(Courtesy SFPD)

SFPD finds drivers to blame for majority of pedestrian deaths in 2019

Police found that drivers were at fault for two-thirds of the 18 pedestrian deaths in San Francisco last year, according to a newly released report.

The report, which is scheduled to be presented to the Police Commission late Wednesday, shows that drivers allegedly caused 12 pedestrian fatalities as well as the death of a bicyclist in 2019.

In all but one of those 12 cases, which is still pending, police concluded that the involved driver violated a section of the vehicle code.

“There are simply too many vehicles operating with too little regard for our pedestrians and cyclists,” said Police Commissioner John Hamasaki. “We must do better.”

Hamasaki noted that 29 people died in traffic fatalities in 2019, while in the same year The City experienced a record low of 41 homicides.

“As violent crime has fallen to record lows, we need to look at reallocating resources to address the danger on our streets,” Hamasaki said.

The total count of traffic deaths for 2019 included seven drivers, two passengers and one motorcyclist in addition to 18 pedestrians and one bicyclist.

Police concluded that drivers caused 72 percent of the total fatalities, while six pedestrians were found to be at fault for their own deaths.

Of the 12 drivers found to be at fault for pedestrian deaths, eight allegedly failed to yield to a pedestrian at a crosswalk or intersection.

One driver, who fatally struck an 84-year-old woman in the Haight on Jan. 1, 2019, allegedly failed to yield the right of way — possibly while exiting an alley.

And in the March 2019 death of a 58-year-old in the Tenderloin, police found the driver failed to exercise due care for the pedestrian despite her being outside of a crosswalk.

Lastly, police concluded the alleged hit-and-run driver who struck a 59-year-old man near the Alice Griffith housing project last August failed to stop at a red light while speeding.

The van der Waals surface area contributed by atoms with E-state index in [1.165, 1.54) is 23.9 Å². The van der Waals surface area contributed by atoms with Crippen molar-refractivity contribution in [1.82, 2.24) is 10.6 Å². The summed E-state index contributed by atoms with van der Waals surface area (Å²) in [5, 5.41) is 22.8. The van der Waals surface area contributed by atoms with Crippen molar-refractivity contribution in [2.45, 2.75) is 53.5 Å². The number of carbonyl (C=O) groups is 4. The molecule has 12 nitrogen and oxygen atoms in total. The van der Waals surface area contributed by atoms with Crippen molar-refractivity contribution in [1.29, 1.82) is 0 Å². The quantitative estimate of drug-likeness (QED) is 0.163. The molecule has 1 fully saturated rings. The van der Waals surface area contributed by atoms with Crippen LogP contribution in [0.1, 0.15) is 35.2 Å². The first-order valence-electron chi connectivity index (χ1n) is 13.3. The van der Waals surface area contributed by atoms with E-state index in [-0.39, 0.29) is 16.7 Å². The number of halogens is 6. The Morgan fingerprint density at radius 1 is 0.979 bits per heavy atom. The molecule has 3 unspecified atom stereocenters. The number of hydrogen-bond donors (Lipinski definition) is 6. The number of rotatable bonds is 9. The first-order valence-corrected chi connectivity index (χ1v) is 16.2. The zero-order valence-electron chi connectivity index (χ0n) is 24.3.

As for the pedestrians at fault, some were found to have crossed against a red light or a “don’t walk” sign.

One pedestrian, a popular skateboarder killed by a dump truck in South of Market last April, is believed to have been holding onto a vehicle in the roadway in violation of the vehicle code.

And the driver who fatally doored a woman riding a bicycle in South of Market last March was found to be at fault for the incident.

Police did not respond to a request for comment Wednesday seeking details on which cases resulted in citations.

But Alex Bastian, a spokesperson for the District Attorney’s Office, said prosecutors filed vehicular homicide cases in connection with 11 pedestrian deaths last year.

In a 12th case involving a pedestrian death, the office filed a motion to revoke probation but no additional charges against the driver.

Vehicular homicide could include a range of possible charges from misdemeanor manslaughter to murder.

Some traffic cases, in particular those charged as misdemeanors, are known to be hard to prove at trial.

Last week, a jury acquitted a woman of misdemeanor vehicular manslaughter for fatally striking a woman who was using a poorly positioned crosswalk in the Excelsior in March 2017.

The Public Defender’s Office has called the collision a “tragic accident.”

San Francisco has a Vision Zero goal of eliminating traffic fatalities by 2024.

The program calls for police to focus on issuing five types of citations for the leading causes of collisions, including for speeding, failing to yield to pedestrians in a crosswalk and running red lights.

The report shows that police met that goal in 2019, with 50 percent of all 42,971 citations issued last year being for “Focus on the Five” violations.

However, police issue significantly fewer citations in all of last year than the 50,895 issued in 2018, when the department fell short of its goal.

mbarba@sfexaminer.com

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